This has been an alarming year for climate change effects. Wildfires scorched California, hurricanes took heavy tolls and coral reefs are dying. In the face of these natural disasters, greenhouse gas emissions, the main driver of climate change, aren’t decreasing — in fact, they’re going up, according to a new report.
A commentary on the report, published this week by Christiana Figueres, the former head of the United Nations climate change body and distinguished fellow at Conservation International, comes as countries gather this week and next for the UN climate talks (COP 24) in Poland.
What the report says
Greenhouse gas emissions for 2018 are expected to exceed last year’s — the second year of increased emissions since a plateau from 2014 to 2016, according to the report. The expected increase in emissions — around 2.5 percent — means that the world is likely to miss the 1.5-degree Celsius benchmark that would prevent the worst effects of climate change.
“A report published in October by the Intergovernmental Panel on Climate Change (IPCC) projected devastating impacts at 2 degrees Celsius. These include the loss of almost all the world’s coral reefs, and extreme, life-threatening heatwaves that could affect more than one-third of the world’s population. Limiting warming to 1.5 degrees Celsius will significantly lessen those impacts,” the commentary by Figueres and colleagues states. The report this references found that the most devastating effects of climate change, such as meters of sea-level rise, near-complete bleaching of the world’s coral reefs, and a “savannization” of the Amazon will be felt as soon as 2040 if unprecedented action is not taken.
If we are to avoid the most devastating effects of climate change, we must begin curbing greenhouse gas emissions immediately and ramping up investment in addressing the impacts of climate change.
Why we should be hopeful
Despite global emissions rising in 2018, many of the world’s largest emitters are forging ahead in the fight against climate change. For example, China, India and the EU are set to not only reach their Paris Agreement goals, but exceed them, according to the commentary by Figueres and her colleagues. Because these countries make up more than 40 percent of global emissions, they would serve as climate action leaders for developing countries. Renewable energy is also cheaper than ever, and more than 50 percent of new electricity capacity being installed around the world is renewable, which means reliance on fossil fuels will continue to decline.
Further, we’ve seen a large-scale mobilization of thousands of communities, cities, states, companies and investors to commit to acting on climate change at the Global Climate Action Summit in California in September — and demand the same of their national government leaders. In the wake of the summit, this year’s COP offers the opportunity for governments to step up their action, responding to the non-state actors and scientists who have called for more ambitious government action.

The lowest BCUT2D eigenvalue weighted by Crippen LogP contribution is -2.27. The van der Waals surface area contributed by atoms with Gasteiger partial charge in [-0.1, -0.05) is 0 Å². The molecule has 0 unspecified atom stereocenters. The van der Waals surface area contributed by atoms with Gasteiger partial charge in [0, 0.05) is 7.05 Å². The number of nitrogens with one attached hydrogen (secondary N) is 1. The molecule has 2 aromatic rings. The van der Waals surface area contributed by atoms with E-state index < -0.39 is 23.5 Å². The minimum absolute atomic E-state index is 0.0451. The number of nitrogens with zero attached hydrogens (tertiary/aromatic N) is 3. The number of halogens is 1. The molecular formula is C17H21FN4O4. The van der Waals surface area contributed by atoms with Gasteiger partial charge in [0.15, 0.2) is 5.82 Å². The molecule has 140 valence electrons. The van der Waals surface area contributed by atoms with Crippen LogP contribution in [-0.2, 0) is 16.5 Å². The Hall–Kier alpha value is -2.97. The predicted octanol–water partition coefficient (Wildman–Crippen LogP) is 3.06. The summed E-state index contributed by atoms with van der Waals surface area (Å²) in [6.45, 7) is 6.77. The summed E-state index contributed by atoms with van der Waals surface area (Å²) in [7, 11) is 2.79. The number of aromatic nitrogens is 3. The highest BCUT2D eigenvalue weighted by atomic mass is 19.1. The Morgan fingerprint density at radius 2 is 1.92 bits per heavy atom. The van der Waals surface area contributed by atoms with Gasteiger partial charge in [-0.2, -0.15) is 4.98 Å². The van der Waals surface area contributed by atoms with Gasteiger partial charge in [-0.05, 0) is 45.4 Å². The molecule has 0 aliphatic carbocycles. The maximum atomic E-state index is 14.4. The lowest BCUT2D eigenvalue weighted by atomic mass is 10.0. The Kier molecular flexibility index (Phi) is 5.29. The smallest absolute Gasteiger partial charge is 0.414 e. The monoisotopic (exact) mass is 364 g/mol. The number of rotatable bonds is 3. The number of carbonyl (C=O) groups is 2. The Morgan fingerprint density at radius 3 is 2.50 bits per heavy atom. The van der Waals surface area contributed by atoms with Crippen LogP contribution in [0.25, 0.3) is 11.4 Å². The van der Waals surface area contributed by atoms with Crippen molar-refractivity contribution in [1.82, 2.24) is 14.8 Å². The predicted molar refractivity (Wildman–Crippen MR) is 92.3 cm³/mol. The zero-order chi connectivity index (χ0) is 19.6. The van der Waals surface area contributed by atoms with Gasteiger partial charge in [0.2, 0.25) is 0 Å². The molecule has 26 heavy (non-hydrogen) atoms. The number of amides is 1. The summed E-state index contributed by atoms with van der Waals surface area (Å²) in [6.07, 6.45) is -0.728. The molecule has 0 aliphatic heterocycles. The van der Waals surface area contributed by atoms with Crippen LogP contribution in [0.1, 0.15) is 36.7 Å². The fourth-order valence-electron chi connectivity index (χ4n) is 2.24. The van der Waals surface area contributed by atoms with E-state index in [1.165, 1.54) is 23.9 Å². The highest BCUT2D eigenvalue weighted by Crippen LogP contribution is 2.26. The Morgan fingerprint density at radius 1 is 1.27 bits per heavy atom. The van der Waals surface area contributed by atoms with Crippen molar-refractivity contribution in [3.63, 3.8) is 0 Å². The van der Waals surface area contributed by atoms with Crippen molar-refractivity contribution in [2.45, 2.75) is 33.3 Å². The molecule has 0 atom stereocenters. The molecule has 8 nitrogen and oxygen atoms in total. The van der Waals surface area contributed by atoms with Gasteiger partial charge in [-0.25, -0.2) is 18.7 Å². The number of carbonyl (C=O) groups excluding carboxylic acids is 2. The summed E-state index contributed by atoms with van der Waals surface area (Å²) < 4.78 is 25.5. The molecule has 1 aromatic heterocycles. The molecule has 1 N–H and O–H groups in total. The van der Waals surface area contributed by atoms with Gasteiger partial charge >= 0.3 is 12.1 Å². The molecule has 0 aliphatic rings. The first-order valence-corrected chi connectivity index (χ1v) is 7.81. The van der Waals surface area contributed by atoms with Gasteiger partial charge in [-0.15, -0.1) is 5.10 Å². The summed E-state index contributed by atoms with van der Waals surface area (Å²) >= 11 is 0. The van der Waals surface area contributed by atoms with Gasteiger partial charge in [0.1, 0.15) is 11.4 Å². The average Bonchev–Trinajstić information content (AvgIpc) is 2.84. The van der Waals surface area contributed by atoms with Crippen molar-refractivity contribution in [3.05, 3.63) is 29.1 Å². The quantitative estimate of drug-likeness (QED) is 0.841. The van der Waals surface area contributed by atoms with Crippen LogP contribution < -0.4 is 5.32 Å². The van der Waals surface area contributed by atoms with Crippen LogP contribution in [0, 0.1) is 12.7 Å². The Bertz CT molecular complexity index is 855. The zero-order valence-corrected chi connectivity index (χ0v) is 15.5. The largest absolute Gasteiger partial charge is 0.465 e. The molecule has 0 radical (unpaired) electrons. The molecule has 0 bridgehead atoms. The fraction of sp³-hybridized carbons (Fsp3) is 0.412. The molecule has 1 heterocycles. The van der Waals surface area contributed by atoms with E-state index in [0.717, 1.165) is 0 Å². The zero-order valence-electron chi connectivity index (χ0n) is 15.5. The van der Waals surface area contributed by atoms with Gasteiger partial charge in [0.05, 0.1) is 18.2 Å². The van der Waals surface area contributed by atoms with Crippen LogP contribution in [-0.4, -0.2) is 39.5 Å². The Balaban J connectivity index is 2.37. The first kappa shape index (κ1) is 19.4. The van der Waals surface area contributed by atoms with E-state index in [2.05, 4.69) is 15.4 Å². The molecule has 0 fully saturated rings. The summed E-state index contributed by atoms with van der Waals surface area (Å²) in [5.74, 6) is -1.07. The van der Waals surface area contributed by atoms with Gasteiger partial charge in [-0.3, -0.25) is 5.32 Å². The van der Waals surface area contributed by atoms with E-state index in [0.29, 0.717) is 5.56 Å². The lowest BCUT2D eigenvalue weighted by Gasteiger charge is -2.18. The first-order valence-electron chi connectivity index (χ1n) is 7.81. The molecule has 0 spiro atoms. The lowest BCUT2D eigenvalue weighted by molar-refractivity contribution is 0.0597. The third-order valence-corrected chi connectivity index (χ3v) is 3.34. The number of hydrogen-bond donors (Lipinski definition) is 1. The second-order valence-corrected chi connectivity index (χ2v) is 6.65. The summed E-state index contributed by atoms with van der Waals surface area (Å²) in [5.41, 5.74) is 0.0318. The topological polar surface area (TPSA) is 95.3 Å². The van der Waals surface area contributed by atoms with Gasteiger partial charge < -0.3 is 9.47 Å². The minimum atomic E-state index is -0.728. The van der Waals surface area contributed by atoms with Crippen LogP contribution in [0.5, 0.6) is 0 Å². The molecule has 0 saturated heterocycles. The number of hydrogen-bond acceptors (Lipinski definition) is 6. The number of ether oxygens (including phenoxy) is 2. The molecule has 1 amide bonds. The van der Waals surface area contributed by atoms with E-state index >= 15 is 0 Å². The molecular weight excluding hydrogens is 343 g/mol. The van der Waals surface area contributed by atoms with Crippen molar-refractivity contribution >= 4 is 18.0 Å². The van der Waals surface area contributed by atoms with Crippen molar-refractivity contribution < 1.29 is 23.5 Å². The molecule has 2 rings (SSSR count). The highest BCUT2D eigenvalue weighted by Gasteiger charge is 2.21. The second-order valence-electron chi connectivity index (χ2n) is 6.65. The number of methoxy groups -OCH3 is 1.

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What’s actually at stake at COP 24
With the news and reports making the case for acting on climate change abundantly clear, nearly 200 countries convening in Poland for the United Nations climate negotiations are working on the political response to the science and the call to action from the summit attendees. At COP 24, countries are negotiating and finalizing the rules for implementation of the Paris Agreement – an important step to ensure that the Paris Agreement can deliver results the science demands. Specifically, countries will discuss how countries should account for and report on carbon reducing policies and how trade will work between countries that use carbon markets, among dozens of other critical climate issues.
We know that natural climate solutions are critical to achieving the Paris Agreement goals. Protecting, sustainably managing and restoring forests and natural ecosystems are an indispensable part of the solution to climate change, providing at least 30 percent of the mitigation needed to limit global temperature rise to 1.5 degrees Celsius. So the guidance being discussed in Poland must encourage countries to make natural climate solutions an integral component of their national commitments, action plans and investments.
In addition to the rulebook, by this time next year, countries will have to finalize their “contributions” toward emissions reductions for the Paris Agreement for the cycle starting in 2020. So, those discussions need to begin now.
With the stakes never being higher on climate change, the outcome of COP 24 will affect every one of us. None other than nature filmmaker David Attenborough is attending this COP, his first, in the first “people’s seat” at the COP to give individuals virtual access to participate in the discussions taking place at the negotiations. Following his rousing speech at the talk, for the first time ever, you – and all individuals – also have the opportunity to join the negotiations.
So, will you #takeyourseat?
Shyla Raghav is CI’s climate change lead.
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